3. One incredible thing about the hospital in Thailand: the food. They started feeding me yesterday, when the “No Food, No Water” sign was removed from our door. (I guess I had been sent to my room without dinner as well.) I received a menu and saw that I could order a choice of any number of 1.)Depressing Western hospital meals, such as macaroni or weird steak fillets with mashed potatoes and tired carrots, or 2.)Delicious Thai meals, including meals from many regions. I was wracked with indecision. (No I wasn’t.)

Before they started feeding me, I was dependent on someone helping me by bringing me food or sitting with my baby so I could head down to the third floor to get some food. Down there they also serve Thai food: very affordable Thai food. And in the little shop there are things you can pick up, like really yummy fresh spring rolls or deep fried seaweed. (So good.) There were a couple times when I didn’t have much food and ate rice cakes for my meal, but it’s mostly been really good. Since Isaac’s bile bag was removed, I’ve been able to take him along with me, wheeling his little IV trolley alongside. I also found this book in the shop. I was surprised, and though I was tempted, I didn’t buy it.


4. Before Isaac was admitted to the children’s hospital ward, we were at the children’s clinic here. It has been built to look like a space alien station, with space-age silver rounded couches and blue lights in the ceiling. I didn’t like it. It felt like too much, like, we’re sick! Blue lights are weird! I really appreciate the quality of medical care in Thailand, but I don’t like the whole commercial feel it can have. I don’t want a woman who looks like a flight attendant with whitened skin, and contact-enlarged eyes to lead me to the doctor in her high heels. My baby is sick, give me someone in scrubs and comfy shoes and I’m happy. But it is a popular trend here as part of the health care process. The women are the equivalent of a hostess in a restaurant taking care of people, only there are many of them, and they don’t look like normal people. (To me.) I was happy, arriving at the children’s ward, to see that the nurses look like the nurses I’m used to, with regular ol’ scrubs on. The only difference is that they take their shoes off to enter the room. And the doctor comes and sits on the floor with us to talk to us. (Love. They took the bed out when I arrived and put the mattress on the floor so Isaac would be safer.)

5. During the last few days that we have been here, when Isaac has been doing better and I’m not worried, I feel like I’m at a very strange resort, where I cannot leave the building and the decorations are institutional, and I’m having forced rest. It’s a gift. I’ve been editing the next Journey Mama book and have completed so many months, and I’ve been reading and watching a movie here and there. We get sprung today, (yay!) and I’m praying for a gentle landing as Isaac and I re-enter the wild, wonderful world of our very busy home.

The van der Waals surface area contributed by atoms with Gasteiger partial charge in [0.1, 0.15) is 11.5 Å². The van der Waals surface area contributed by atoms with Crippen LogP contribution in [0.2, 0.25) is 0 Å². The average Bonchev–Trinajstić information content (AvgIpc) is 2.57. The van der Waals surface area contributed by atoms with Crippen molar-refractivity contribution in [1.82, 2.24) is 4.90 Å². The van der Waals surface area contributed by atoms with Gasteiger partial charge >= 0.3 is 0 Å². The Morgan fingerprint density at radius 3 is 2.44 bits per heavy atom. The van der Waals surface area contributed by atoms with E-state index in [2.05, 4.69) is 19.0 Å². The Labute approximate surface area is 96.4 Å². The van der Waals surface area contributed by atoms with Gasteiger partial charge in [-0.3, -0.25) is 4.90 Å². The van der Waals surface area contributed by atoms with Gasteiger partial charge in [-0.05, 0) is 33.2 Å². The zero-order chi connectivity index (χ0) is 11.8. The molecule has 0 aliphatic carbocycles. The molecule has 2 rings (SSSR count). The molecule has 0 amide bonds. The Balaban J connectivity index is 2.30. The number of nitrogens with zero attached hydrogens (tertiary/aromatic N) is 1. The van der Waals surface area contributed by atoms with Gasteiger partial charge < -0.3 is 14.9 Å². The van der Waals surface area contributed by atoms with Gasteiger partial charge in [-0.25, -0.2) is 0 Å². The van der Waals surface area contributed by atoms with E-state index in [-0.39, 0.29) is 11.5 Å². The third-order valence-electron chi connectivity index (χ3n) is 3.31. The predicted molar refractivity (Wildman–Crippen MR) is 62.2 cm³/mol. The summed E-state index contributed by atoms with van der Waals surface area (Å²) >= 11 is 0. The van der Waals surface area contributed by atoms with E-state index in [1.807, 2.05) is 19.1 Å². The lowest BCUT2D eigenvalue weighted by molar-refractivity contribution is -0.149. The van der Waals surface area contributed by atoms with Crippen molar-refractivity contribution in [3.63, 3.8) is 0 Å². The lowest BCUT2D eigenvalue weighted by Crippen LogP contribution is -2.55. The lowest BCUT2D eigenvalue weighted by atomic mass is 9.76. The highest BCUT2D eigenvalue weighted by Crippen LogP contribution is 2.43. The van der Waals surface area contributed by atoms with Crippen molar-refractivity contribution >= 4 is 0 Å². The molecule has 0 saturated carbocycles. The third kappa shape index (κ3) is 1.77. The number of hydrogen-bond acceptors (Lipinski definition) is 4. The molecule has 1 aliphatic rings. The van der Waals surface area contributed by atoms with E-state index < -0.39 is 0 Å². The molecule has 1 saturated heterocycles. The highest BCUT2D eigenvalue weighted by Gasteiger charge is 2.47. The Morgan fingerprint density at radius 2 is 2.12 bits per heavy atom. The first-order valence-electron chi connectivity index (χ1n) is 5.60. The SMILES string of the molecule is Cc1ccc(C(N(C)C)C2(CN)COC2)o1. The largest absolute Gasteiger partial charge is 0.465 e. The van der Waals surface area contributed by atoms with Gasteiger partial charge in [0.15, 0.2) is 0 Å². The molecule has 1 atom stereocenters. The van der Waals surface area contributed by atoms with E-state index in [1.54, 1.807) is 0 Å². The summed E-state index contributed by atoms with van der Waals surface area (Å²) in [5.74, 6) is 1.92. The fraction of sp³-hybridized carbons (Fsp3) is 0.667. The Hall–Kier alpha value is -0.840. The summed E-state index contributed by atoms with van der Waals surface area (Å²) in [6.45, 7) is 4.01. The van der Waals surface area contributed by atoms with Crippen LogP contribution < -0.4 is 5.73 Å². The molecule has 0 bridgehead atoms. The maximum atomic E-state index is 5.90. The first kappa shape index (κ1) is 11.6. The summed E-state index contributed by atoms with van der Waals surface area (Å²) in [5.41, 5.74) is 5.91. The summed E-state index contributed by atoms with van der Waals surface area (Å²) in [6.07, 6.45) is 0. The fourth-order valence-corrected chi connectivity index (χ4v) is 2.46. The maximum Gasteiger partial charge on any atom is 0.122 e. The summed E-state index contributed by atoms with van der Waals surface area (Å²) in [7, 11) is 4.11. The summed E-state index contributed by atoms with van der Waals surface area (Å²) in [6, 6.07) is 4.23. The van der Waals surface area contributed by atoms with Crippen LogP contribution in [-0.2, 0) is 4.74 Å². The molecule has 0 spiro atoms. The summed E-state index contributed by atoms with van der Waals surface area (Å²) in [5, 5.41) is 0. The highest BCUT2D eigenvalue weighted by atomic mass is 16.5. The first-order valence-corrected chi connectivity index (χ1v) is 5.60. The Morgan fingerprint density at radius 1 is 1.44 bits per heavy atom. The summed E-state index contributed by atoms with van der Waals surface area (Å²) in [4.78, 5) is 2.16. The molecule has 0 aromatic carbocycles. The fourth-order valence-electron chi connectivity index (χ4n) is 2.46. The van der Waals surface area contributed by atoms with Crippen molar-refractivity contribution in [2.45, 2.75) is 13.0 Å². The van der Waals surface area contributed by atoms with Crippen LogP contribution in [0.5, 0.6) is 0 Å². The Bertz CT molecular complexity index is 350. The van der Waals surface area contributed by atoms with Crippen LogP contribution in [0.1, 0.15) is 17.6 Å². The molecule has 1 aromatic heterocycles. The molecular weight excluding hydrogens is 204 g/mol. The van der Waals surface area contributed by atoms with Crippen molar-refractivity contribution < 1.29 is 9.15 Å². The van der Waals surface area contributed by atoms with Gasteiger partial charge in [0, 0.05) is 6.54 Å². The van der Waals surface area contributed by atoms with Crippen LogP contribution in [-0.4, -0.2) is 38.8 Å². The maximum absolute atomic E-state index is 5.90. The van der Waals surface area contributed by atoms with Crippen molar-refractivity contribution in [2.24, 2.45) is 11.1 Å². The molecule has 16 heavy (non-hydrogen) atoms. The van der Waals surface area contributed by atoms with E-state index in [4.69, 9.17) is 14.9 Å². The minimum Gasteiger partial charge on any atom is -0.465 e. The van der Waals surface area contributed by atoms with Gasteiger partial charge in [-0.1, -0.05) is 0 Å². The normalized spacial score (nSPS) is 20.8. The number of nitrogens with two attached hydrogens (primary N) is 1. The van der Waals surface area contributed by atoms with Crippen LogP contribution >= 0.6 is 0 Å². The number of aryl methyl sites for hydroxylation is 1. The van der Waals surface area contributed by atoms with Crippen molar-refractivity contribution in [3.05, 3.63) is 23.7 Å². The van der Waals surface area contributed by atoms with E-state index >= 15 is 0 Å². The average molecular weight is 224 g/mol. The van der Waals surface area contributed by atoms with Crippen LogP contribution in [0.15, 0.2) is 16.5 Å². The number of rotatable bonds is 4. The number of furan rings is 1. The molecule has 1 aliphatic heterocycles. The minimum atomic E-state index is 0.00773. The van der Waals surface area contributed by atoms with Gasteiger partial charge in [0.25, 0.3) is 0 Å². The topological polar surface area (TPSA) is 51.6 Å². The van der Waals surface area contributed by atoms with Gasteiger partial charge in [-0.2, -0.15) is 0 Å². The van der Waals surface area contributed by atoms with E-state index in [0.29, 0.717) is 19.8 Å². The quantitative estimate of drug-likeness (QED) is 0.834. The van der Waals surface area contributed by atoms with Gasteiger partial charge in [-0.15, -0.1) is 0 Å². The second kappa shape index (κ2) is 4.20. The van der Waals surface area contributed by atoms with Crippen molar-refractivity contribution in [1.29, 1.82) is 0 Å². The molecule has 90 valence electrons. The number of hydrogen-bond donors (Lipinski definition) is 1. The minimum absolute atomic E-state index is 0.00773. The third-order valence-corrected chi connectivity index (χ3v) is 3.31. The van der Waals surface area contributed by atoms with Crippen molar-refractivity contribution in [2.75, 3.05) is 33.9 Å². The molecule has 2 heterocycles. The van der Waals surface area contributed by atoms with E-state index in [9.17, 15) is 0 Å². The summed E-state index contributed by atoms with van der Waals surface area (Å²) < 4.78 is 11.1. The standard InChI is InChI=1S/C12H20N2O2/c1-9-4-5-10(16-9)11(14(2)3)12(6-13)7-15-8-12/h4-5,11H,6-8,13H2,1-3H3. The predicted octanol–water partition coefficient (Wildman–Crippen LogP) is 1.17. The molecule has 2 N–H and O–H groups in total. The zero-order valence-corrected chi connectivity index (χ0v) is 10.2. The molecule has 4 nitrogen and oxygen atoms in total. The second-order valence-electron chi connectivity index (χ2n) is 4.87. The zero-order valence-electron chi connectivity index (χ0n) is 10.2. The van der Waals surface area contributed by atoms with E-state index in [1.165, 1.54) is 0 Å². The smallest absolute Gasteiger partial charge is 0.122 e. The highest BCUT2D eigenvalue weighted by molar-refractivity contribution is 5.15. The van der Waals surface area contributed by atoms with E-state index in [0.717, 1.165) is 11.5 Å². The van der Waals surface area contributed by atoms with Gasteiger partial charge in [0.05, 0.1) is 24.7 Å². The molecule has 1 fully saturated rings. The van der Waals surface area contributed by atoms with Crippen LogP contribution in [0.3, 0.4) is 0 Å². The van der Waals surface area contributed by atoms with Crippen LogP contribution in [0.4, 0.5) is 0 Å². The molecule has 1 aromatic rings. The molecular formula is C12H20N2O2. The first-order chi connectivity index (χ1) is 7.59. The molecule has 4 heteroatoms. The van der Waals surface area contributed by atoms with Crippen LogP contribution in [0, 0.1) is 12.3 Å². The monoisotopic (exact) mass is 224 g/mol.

5 Things Day Seven: Snake Headaches and Pirates

1. This morning I woke up with an iron snake headache. There was an iron snake curled all the way around my brain and it was squeezing me up. Normally I don’t like to even acknowledge headaches, I don’t like anything that stops me for any length of time. But this was something I couldn’t see through, like a too small grey sweater that you can’t get over your head. I went back to bed.

2. I proceeded to sleep all morning, pausing my sleeping to drag myself back to the surface of the day and nurse my baby wallaby (he likes to kick and punch, lately, while nursing. I hold his little hands and coach him in gentleness, but he smiles and waves his wallaby paws around) and then be dragged back to sleep. At lunchtime, Chinua brought me this.

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He loves to make food beautiful (especially when it's for me) and I find that very romantic, but also very inspiring. (I tend to be more of a "throw it on a plate" girl myself.)

3. I’m feeling marginally better this evening, which is good because I’m trying to keep a rhythm going, don’t you know, headache, you usurper? I blame today’s sickness for yesterday’s fits of fear and lack of belief in myself. It could be today’s sickness or it could be the ant bites. I stepped in yet ANOTHER red ant nest the other day, trying to hang laundry behind the kitchen building. They were the type that climb on your legs and then somehow all bite at once. Not that my legs were ever all that beautiful, but lately they’re all covered in bites and it’s painfully evident on their pale white moon-brightness. Also, mosquitoes love me best of all. I don’t even have to spray Isaac with bug repellent, I only have to stay close to him. I am the perfect bug repellent— where I am, mosquitoes want no one else. It’s a reason you want to have me at your party, even if I’m not the best at small talk.